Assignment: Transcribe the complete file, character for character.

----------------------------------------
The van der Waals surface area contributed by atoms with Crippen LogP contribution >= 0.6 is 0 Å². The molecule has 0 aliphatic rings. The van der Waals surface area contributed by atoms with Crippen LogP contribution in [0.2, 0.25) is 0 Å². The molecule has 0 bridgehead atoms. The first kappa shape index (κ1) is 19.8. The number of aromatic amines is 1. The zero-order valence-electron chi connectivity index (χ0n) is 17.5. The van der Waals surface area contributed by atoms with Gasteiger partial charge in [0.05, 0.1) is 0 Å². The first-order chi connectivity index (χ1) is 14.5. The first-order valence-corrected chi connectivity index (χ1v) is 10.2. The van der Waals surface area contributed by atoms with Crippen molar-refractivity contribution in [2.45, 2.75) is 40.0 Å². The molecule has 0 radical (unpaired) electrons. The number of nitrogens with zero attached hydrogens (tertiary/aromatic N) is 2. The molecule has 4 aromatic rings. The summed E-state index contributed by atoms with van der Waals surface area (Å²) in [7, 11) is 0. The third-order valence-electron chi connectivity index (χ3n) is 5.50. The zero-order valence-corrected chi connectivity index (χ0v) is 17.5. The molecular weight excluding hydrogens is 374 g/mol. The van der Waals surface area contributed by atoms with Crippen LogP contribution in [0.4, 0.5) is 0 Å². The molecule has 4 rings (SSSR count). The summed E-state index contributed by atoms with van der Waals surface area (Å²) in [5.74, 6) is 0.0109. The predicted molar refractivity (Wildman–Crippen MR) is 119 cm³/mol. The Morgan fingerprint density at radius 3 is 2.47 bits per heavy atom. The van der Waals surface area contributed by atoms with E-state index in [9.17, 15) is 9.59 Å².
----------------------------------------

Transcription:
The van der Waals surface area contributed by atoms with Crippen LogP contribution >= 0.6 is 0 Å². The molecule has 0 aliphatic rings. The van der Waals surface area contributed by atoms with Crippen LogP contribution in [0.2, 0.25) is 0 Å². The molecule has 0 bridgehead atoms. The first kappa shape index (κ1) is 19.8. The number of aromatic amines is 1. The zero-order valence-electron chi connectivity index (χ0n) is 17.5. The van der Waals surface area contributed by atoms with Gasteiger partial charge in [0.05, 0.1) is 0 Å². The first-order chi connectivity index (χ1) is 14.5. The first-order valence-corrected chi connectivity index (χ1v) is 10.2. The van der Waals surface area contributed by atoms with Crippen molar-refractivity contribution in [2.45, 2.75) is 40.0 Å². The molecule has 0 radical (unpaired) electrons. The number of nitrogens with zero attached hydrogens (tertiary/aromatic N) is 2. The molecule has 4 aromatic rings. The summed E-state index contributed by atoms with van der Waals surface area (Å²) in [7, 11) is 0. The third-order valence-electron chi connectivity index (χ3n) is 5.50. The zero-order valence-corrected chi connectivity index (χ0v) is 17.5. The molecular weight excluding hydrogens is 374 g/mol. The van der Waals surface area contributed by atoms with Crippen LogP contribution in [0.4, 0.5) is 0 Å². The molecule has 4 rings (SSSR count). The summed E-state index contributed by atoms with van der Waals surface area (Å²) in [5.74, 6) is 0.0109. The predicted molar refractivity (Wildman–Crippen MR) is 119 cm³/mol. The Morgan fingerprint density at radius 3 is 2.47 bits per heavy atom. The van der Waals surface area contributed by atoms with E-state index in [9.17, 15) is 9.59 Å².